Jason Momoa Explains How Zack Snyder Created the DCEU's Aquaman

Zack Snyder and Jason Momoa with Justice League costumes

UPDATE: Read everything revealed by the Aquaman set visit reports.

Speaking on the set of director James Wan's Aquaman, Jason Momoa explained how Zack Snyder laid the foundation for the aquatic superhero in the DC Extended Universe, ahead of Wan's film. Snyder was responsible for casting the Game of Thrones veteran to play Arthur Curry to begin with and even unveiled the first photo of Momoa in costume as the character, ahead of his brief debut on the big screen in Batman V Superman: Dawn of Justice. Momoa then returned to play a far more substantial role in Snyder's third DCEU film, Justice League.

Now The Conjuring and Furious 7 helmsman Wan is putting his own spin on the Atlantean warrior. Among other things, Wan's entry will flesh out the titular character's backstory in the DCEU via flashbacks that offer a better look at his parents (human Thomas Curry and Atlantean Queen Atlanna) and even reveal how Arthur learned to talk to fish, among other things. Nevertheless, Momoa has noted it was really Snyder who mapped out the frame-work for Aquaman's big screen iteration.

Related: Mera Will NOT Be Aquawoman in the Aquaman Solo Movie

As Momoa told the press on the Aquaman set (h/t Collider), Snyder figured out the "bare bones" of the DCEU's Arthur Curry, including where he comes from and "what he was about". The actor emphasized that he sought to balance that outline of the character with what Wan had in mind with his solo film, which he said is "a very spectacular, different view of what, originally, when I was with Zack". Justice League touches on a number of key elements from Arthur's backstory during a conversation that he has with Mera (Amber Heard) in Atlantis, yet leaves room for Wan's movie to reveal the "finer aspects of the character" and connect the dots all together, to quote Momoa.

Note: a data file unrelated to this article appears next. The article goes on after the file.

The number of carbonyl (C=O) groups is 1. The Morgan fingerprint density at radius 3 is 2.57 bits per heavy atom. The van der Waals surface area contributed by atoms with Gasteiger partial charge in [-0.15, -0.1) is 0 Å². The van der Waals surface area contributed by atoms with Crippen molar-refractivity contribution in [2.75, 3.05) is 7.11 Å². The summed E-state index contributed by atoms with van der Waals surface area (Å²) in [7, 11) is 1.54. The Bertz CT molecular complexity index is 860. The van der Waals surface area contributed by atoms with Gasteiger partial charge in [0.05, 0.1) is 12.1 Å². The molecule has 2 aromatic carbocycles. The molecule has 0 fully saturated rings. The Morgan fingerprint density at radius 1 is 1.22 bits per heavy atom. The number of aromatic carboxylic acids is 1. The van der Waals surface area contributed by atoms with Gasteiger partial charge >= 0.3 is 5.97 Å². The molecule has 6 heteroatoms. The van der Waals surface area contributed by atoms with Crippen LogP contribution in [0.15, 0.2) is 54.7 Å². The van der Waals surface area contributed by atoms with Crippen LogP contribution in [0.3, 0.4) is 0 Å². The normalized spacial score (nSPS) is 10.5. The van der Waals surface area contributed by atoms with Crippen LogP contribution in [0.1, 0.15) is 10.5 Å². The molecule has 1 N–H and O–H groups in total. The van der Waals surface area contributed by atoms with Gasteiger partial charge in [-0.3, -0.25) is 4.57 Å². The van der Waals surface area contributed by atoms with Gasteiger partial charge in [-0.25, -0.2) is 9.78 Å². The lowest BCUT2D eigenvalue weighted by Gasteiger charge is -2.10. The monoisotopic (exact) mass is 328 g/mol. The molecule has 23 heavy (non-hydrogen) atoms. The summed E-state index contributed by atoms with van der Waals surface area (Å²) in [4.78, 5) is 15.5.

Momoa further revealed that he spent a fair amount of time on his own plotting out Aquaman's life just before and after Justice League, in order to bridge the gap between that film and Wan's DCEU installment:

That definitely was one of the hard things was going like, ‘Okay, here’s Aquaman’s life and here’s Justice League.’ So, I made up a whole bunch of different scenarios of what it was like beforehand, then he comes and he joins the team and then he goes back to his life. So, that was really important to all the forward stuff, because afterwards that was up for James [Wan] to go, ‘Hey, the future is yours. You’ve already done Justice League. I need everything pre.’ And, uh, building all that stuff on your own is building a character.

Snyder, however, was the one responsible for the most easy-to-recognize difference between the comic book Aquaman and the DCEU version - namely, he's part Polynesian, just like Momoa. This heritage is further reflected in the character's tattoos (which are full of Polynesian symbols) and the casting of his human father Thomas, who is brought to life by Temuera Morrison (Attack of the Clones, Moana). According to Momoa, getting to play another a non-white superhero (a creative decision on Snyder's end) was very much a big deal to him:

I mean, that was the biggest honor, like when Zack [Snyder] told me-there’s just so many brown-skinned kids that are gonna grow up and go, like, ‘Yeah, all of our gods are water gods’. It is an absolute honor. Some people accept that he’s not white. I think it’s cool. It’s an honor for me to be that person standing up. Dream job, you know what I mean?

Indeed, as divisive as the Snyder-directed DCEU movies are, he's also responsible for many of the franchise's best received aspects, like Momoa's Aquaman and Gal Gadot's Wonder Woman. Snyder similarly laid the groundwork for the larger Aquaman mythology in the DCEU, which Wan is now expanding upon in new and (hopefully) captivating ways with his solo movie. In that sense, Snyder's influence and creative role on the franchise will continue to live on in important ways, even now that his own time playing in the DCEU sandbox has (seemingly) drawn to a close.

More: Aquaman: Every Update You Need To Know

Source: Collider

Key Release Dates
  • Aquaman (2018) release date: Dec 21, 2018
  • Shazam! (2019) release date: Apr 05, 2019
  • Wonder Woman 1984 (2020) release date: Jun 05, 2020
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